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Is There Sufficient Evidence In Sources A-F To Suggest Why There Was An Anti-War Movement?

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Introduction

Laura M. Is there sufficient evidence in Sources A to F to explain why there was an anti war movement in the United States during the late 1960s and early 1970s? In March 1968 President Johnson announced that he would not be running for the Presidency. The Secretary of Defence quit in 1961. He said that the bombing was pointless and should be stopped - this event more than likely encouraged the anti-war movement. All the events in the sources contributed to the anti-war movement in some way, Huge Protest marches occurred in 1969, 1970 and 1971, almost half a million people took part in it. The Vietnam War veterans (people who had fought in Vietnam and had quit or had accidents, or finished their tour of duty.) This paper is supposed to show whether there was sufficient information in the following sources to have led to the anti-war movement. Source A explains about the pressures of being in the army and comments on things that could have contributed to the anti-war movement because the book was based on real events but you could also be led to think that the information isn't reliable. ...read more.

Middle

This article shows people what it was like in Vietnam, and how the American soldiers were in a dilemma because they didn't know who the enemy was. The second paragraph is questioning their actions. It shows the war in a bad light, a lot of people read it, and relied on newspapers rather than television since it was a rather new invention. The audience would have been anyone who picked up a newspaper in that time, and it would have travelled by word of mouth as well. Source D was published in a British magazine called "Punch" in 1967. It's meaning is that the 'great society' that the President had promised had in effect gone up in smoke. It was heading towards disaster. This piece wouldn't have had a big effect on the anti-war movement in America but it would have been a different story in England because I imagine a lot of people read it. The cartoon pictured in Source D criticises the American government and emphasises the fact that they're wasting money on a pointless cause. ...read more.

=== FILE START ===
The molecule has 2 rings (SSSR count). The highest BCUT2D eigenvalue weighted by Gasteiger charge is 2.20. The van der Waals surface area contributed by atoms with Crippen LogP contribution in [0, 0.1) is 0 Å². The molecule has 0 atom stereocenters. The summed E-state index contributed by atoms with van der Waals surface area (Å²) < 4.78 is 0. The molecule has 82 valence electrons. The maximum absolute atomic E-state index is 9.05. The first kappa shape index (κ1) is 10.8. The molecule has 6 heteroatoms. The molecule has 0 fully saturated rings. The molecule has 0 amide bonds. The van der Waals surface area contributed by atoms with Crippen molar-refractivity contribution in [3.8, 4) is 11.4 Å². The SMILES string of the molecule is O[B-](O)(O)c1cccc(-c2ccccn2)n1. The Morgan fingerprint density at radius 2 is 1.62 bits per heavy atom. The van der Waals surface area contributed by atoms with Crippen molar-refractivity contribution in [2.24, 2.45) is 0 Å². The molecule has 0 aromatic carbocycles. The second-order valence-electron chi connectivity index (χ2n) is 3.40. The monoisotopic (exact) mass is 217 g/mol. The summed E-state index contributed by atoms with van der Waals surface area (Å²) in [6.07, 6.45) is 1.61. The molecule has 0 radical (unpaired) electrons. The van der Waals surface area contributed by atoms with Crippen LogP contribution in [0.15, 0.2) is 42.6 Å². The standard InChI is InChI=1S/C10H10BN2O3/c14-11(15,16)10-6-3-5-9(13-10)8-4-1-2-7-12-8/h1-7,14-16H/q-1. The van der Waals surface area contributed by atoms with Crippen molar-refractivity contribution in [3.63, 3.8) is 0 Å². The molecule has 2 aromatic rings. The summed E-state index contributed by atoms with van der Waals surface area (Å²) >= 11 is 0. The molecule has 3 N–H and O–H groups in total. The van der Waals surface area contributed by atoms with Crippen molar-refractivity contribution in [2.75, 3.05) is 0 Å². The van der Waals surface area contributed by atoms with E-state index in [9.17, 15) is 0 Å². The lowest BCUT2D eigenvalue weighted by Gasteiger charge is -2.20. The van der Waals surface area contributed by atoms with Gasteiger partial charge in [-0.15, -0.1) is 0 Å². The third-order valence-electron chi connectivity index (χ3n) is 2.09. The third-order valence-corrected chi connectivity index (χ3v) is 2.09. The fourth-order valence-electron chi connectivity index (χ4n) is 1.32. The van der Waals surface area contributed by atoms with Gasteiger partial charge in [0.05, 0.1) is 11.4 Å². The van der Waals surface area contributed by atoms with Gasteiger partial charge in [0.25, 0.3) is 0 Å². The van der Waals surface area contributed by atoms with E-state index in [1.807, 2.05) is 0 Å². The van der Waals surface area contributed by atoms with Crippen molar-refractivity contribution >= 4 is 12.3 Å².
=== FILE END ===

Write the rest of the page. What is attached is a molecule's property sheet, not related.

Conclusion

But seeing as it was a film we don't know whether we can trust its accuracy and it might have been exaggerated, the point of view was also mostly from an old army veteran so he was biased. I think there is enough evidence in these sources to suggest that they all helped in the anti war movement, in one way or another most detail events that happened in the Vietnam war, and protests were constantly happening in America. Some of the sources would have been incredibly beneficial to the anti-war movement had they been seen at the right time. There isn't enough evidence as well because we don't know the amount of people who read these sources and some of them we don't know exactly where they were published. Over all though I think these events/sources added to the anti-war movement they all show bad things that have gone on, on both sides and in the end everyone just wants the blood shed to stop. Laura M. ...read more.

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